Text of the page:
However, Stewart and Pattinson’s chemistry is undeniable, that I admit. Their scenes together are filled with intensity; they both brought their passion and attraction to the front, and helped elevate potentially bland scenes (eg, the prom, the meadow scene) and escalated them into some damn fine sequences between two people in love (despite how implausible it may be).
Stewart recently sat down and talked to Entertainment Weekly, discussing the project and how she and Rob approached their performances, and she has ended up delivering not only one of my favorite quotes in a while, but something that sums up their abilities well:
Within the giant cast, there are a few standouts, but everyone is mostly regulated to a few scenes or less, so one can't really adequately comment. First and foremost is Jacob Black (Lautner, TV's My Own Worst Enemy), who once you get past his annoying Predator-like hair, is pretty good as Bella's friend and future love-triange flair (huh, that rhymed). Black plays a more prominent role in the upcoming installments, so let's how he gets a haircut and more scenes to be interesting. The best supporting actor performance is Billy Burke (FRACTURE) as Charlie - this guy was able to convey his love for Bella, while simultaneously keeping the awkward factor when around her, because he's unsure of his ability of being a father and/or what to do. Additionally, the two sequences he has with Pattinson are fantastic, from the loading of the shotgun to accepting Edward, Burke delivers the goods.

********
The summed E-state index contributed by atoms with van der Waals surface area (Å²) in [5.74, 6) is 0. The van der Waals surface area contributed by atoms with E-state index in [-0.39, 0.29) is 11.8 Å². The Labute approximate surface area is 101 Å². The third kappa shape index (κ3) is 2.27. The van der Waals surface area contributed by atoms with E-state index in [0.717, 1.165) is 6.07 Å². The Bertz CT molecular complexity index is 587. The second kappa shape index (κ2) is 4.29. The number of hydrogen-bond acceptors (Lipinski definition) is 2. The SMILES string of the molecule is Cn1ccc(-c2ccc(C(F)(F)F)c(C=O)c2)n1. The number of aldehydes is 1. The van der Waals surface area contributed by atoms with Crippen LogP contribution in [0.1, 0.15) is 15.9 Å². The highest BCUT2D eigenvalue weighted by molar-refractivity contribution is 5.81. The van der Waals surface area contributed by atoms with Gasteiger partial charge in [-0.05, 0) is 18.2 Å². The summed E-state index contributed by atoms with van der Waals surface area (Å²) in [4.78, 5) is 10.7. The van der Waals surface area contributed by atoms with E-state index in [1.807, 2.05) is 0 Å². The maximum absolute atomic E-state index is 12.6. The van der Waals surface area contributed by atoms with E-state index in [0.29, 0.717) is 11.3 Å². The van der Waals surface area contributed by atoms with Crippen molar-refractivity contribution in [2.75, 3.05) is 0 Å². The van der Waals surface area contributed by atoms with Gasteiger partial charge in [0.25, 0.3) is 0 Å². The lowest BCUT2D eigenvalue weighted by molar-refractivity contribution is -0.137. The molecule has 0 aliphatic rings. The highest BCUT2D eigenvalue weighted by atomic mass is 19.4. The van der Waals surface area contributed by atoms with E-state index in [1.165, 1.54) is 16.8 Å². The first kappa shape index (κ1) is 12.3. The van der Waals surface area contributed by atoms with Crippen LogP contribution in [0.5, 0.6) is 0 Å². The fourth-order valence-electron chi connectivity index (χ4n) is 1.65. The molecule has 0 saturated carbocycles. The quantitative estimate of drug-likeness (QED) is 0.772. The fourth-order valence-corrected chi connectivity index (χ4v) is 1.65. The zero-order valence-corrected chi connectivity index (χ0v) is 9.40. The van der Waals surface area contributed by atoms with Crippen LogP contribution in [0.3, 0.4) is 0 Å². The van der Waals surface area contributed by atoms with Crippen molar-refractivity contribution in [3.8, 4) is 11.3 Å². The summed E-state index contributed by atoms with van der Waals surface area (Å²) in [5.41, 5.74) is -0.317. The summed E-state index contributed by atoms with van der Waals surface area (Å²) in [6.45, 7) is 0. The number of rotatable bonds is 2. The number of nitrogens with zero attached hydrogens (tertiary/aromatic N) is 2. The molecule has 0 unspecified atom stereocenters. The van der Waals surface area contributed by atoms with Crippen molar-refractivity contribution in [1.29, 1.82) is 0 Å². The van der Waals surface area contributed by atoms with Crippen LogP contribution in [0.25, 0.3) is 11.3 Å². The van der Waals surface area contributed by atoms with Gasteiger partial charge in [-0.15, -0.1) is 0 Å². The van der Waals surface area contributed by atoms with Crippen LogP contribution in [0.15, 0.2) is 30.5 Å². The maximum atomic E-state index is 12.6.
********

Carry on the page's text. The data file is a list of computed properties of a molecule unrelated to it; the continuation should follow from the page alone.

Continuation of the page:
"We were like, 'We're going to play this real' and the studio was like, 'But it's fun. Lighten up!''' says Stewart, who launches into an imaginary rant at the studio suits: ''You knew what you were getting when you hired actors who aren't Disney kids! We're actually going to consider the characters, and not just smile on our marks, and hope we're in focus."
Members of the Cullen family have hardly any screentime to develop, but these are my general impressions: Dr. Carlisle Cullen, played by Peter Facinelli, freaks me the hell out when I look at him, though I think it's because of his slicked-back hair; Nikki Reed as Rosalie was annoying in every scene she was in; Jasper (Jackson Rathbone) appeared constipated; Ashley Greene as Alice Cullen is beautiful and underused; Elizabeth Reaser as Esme is your standard beautiful, concerned and caring mom; and Kellan Lutz has nothing to do but look like a wannabe gangsta basketball player.